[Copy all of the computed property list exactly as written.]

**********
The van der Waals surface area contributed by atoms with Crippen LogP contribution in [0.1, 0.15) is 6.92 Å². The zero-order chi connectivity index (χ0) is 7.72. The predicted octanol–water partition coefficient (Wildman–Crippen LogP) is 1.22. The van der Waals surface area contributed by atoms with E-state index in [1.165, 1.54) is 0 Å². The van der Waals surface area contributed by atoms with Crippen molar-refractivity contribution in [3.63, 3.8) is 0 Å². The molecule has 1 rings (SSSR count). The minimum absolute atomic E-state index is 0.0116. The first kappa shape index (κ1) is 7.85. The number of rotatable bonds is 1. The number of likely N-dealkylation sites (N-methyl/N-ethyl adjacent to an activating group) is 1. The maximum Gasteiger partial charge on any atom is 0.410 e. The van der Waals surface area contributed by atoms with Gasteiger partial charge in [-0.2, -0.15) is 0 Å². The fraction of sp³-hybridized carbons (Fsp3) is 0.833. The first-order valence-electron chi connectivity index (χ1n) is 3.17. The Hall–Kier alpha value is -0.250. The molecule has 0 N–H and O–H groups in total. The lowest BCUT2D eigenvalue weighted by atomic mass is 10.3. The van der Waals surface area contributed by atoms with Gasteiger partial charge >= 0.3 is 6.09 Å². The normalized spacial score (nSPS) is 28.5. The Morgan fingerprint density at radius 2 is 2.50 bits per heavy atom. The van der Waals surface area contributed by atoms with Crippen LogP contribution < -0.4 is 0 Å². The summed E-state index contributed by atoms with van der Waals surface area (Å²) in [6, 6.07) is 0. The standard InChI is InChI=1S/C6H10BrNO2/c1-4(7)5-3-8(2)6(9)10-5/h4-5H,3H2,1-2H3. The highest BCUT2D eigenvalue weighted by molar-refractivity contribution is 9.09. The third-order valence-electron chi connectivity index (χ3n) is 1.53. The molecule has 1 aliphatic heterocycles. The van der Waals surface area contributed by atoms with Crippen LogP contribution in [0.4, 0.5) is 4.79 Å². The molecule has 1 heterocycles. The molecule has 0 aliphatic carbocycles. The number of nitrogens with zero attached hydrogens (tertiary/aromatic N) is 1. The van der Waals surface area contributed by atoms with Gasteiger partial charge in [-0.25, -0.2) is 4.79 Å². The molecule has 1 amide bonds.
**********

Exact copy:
The van der Waals surface area contributed by atoms with Crippen LogP contribution in [0.1, 0.15) is 6.92 Å². The zero-order chi connectivity index (χ0) is 7.72. The predicted octanol–water partition coefficient (Wildman–Crippen LogP) is 1.22. The van der Waals surface area contributed by atoms with E-state index in [1.165, 1.54) is 0 Å². The van der Waals surface area contributed by atoms with Crippen molar-refractivity contribution in [3.63, 3.8) is 0 Å². The molecule has 1 rings (SSSR count). The minimum absolute atomic E-state index is 0.0116. The first kappa shape index (κ1) is 7.85. The number of rotatable bonds is 1. The number of likely N-dealkylation sites (N-methyl/N-ethyl adjacent to an activating group) is 1. The maximum Gasteiger partial charge on any atom is 0.410 e. The van der Waals surface area contributed by atoms with Gasteiger partial charge in [-0.2, -0.15) is 0 Å². The fraction of sp³-hybridized carbons (Fsp3) is 0.833. The first-order valence-electron chi connectivity index (χ1n) is 3.17. The Hall–Kier alpha value is -0.250. The molecule has 0 N–H and O–H groups in total. The lowest BCUT2D eigenvalue weighted by atomic mass is 10.3. The van der Waals surface area contributed by atoms with Gasteiger partial charge >= 0.3 is 6.09 Å². The normalized spacial score (nSPS) is 28.5. The Morgan fingerprint density at radius 2 is 2.50 bits per heavy atom. The van der Waals surface area contributed by atoms with Crippen LogP contribution < -0.4 is 0 Å². The summed E-state index contributed by atoms with van der Waals surface area (Å²) in [6, 6.07) is 0. The standard InChI is InChI=1S/C6H10BrNO2/c1-4(7)5-3-8(2)6(9)10-5/h4-5H,3H2,1-2H3. The highest BCUT2D eigenvalue weighted by molar-refractivity contribution is 9.09. The third-order valence-electron chi connectivity index (χ3n) is 1.53. The molecule has 1 aliphatic heterocycles. The van der Waals surface area contributed by atoms with Crippen LogP contribution in [0.4, 0.5) is 4.79 Å². The molecule has 1 heterocycles. The molecule has 0 aliphatic carbocycles. The number of nitrogens with zero attached hydrogens (tertiary/aromatic N) is 1. The van der Waals surface area contributed by atoms with Gasteiger partial charge in [-0.25, -0.2) is 4.79 Å². The molecule has 1 amide bonds.